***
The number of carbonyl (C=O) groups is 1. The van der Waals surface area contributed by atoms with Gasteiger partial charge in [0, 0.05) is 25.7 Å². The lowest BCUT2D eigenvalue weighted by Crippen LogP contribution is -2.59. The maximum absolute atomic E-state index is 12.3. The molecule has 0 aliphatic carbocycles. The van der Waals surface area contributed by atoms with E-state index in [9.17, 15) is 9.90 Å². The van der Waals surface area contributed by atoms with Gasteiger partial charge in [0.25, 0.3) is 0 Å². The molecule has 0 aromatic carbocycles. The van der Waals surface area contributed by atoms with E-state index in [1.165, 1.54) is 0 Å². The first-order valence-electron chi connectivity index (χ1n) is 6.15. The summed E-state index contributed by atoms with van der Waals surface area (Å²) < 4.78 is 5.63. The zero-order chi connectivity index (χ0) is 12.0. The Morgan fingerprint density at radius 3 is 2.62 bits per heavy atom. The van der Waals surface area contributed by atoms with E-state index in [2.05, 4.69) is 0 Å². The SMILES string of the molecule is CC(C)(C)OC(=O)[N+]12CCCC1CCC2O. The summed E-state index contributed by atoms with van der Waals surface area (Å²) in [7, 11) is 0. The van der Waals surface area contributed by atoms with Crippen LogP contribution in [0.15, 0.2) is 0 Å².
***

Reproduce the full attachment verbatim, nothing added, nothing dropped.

The number of carbonyl (C=O) groups is 1. The van der Waals surface area contributed by atoms with Gasteiger partial charge in [0, 0.05) is 25.7 Å². The lowest BCUT2D eigenvalue weighted by Crippen LogP contribution is -2.59. The maximum absolute atomic E-state index is 12.3. The molecule has 0 aliphatic carbocycles. The van der Waals surface area contributed by atoms with E-state index in [9.17, 15) is 9.90 Å². The van der Waals surface area contributed by atoms with Gasteiger partial charge in [0.25, 0.3) is 0 Å². The molecule has 0 aromatic carbocycles. The van der Waals surface area contributed by atoms with E-state index in [1.165, 1.54) is 0 Å². The first-order valence-electron chi connectivity index (χ1n) is 6.15. The summed E-state index contributed by atoms with van der Waals surface area (Å²) < 4.78 is 5.63. The zero-order chi connectivity index (χ0) is 12.0. The Morgan fingerprint density at radius 3 is 2.62 bits per heavy atom. The van der Waals surface area contributed by atoms with E-state index in [2.05, 4.69) is 0 Å². The SMILES string of the molecule is CC(C)(C)OC(=O)[N+]12CCCC1CCC2O. The summed E-state index contributed by atoms with van der Waals surface area (Å²) in [7, 11) is 0. The van der Waals surface area contributed by atoms with Crippen LogP contribution in [0.15, 0.2) is 0 Å².